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The Hosmer Phone Booth
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Hosmer Phone Booth

When the late Frank Gisi of Hosmer started working for Valley Telecommunications (Valley Telco) in the 1960s, rural customers were still using party-line service, and collecting coins from the Hosmer phone booth was a regular part of the job. Now, with one press of a button, you can ask your phone to dictate directions to Hosmer.

Gisi worked for Valley Telco for nearly forty years, servicing phones in the Hosmer and Long Lake areas, until he retired in 2002. Marlene Gisi says servicing pay phones was a “very small part” of what her late husband did as a rural area telephone man, but he was dedicated to preserving this small piece of communications history for Hosmer.

“He was born and raised here in town, and he was kind of into history," says Gisi, "and he just thought it was like a landmark almost.”

“Every once in a while, people would come by and want to buy it, and he vigorously did not want that to happen, and kind of lobbied the people at Valley Telco about it. He just thought it was kind of a neat antique for our small town here.”

“Frankie was instrumental in keeping that in place,” says Todd Hieb, Outside Plant Manager at Valley Telco. “It was one of the last ones in service in the upper South Dakota area.”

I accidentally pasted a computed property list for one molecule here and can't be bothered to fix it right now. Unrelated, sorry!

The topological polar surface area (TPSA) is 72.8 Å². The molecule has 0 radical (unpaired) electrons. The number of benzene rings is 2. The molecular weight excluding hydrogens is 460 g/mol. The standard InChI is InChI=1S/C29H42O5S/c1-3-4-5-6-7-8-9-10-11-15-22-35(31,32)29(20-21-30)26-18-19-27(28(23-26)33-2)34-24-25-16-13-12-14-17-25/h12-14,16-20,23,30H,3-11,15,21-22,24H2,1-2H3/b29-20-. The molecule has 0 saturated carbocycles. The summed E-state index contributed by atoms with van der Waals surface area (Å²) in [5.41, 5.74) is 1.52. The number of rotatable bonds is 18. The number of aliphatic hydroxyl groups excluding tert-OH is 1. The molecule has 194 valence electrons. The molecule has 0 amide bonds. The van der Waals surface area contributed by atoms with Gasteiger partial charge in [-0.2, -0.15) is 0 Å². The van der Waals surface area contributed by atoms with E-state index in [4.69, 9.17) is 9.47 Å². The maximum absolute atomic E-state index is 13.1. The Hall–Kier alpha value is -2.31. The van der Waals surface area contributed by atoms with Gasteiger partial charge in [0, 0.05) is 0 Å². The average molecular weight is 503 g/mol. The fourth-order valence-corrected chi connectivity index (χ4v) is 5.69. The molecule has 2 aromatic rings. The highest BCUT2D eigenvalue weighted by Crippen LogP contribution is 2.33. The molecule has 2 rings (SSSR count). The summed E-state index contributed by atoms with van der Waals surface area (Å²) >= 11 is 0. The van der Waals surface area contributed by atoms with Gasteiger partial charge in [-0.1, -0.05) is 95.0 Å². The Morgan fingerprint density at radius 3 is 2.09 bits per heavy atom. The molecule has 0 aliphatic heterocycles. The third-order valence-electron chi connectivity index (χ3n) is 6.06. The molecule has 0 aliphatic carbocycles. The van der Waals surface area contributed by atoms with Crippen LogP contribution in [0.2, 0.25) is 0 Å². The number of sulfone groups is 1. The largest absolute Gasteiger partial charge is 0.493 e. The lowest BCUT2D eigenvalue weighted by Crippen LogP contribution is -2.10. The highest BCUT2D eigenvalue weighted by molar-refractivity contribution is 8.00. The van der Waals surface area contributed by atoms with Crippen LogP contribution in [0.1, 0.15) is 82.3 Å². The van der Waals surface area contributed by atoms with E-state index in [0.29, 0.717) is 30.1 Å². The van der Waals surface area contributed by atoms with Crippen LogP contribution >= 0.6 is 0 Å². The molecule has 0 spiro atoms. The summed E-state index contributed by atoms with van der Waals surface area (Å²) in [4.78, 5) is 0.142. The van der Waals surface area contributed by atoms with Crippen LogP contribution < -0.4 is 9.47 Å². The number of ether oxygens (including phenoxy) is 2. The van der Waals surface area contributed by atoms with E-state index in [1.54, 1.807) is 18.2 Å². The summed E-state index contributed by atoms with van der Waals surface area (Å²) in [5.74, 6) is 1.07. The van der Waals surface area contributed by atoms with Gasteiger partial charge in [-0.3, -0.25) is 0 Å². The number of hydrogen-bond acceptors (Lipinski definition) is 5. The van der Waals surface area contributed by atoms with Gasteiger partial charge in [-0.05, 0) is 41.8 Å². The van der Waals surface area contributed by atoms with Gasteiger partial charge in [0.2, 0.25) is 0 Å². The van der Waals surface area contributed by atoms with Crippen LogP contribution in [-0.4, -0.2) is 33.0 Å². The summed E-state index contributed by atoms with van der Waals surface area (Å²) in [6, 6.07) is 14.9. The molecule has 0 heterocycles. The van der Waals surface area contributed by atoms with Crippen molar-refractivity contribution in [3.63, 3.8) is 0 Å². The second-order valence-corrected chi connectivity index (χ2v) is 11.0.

Hieb says the phone booth, which was connected in New Year's Day of 1959, was disconnected in 2015 when Valley Telco brought fiber optic lines to Hosmer.

“We were going to remove it, and some people in the community wanted to see it stay.” People around town recall the occasional caller until the wires were disconnected a few years ago. There's no dial tone for now, just ghosts of conversations from the analog past.

The booth could use some rust removal and a fresh coat of paint. Hieb says he’s not sure if there’s a maintenance plan for it, since it’s not operational, but plans to bring it up at Valley Telco. Who knows, maybe one day an illumined dome will light the way for someone with a quarter and something to say.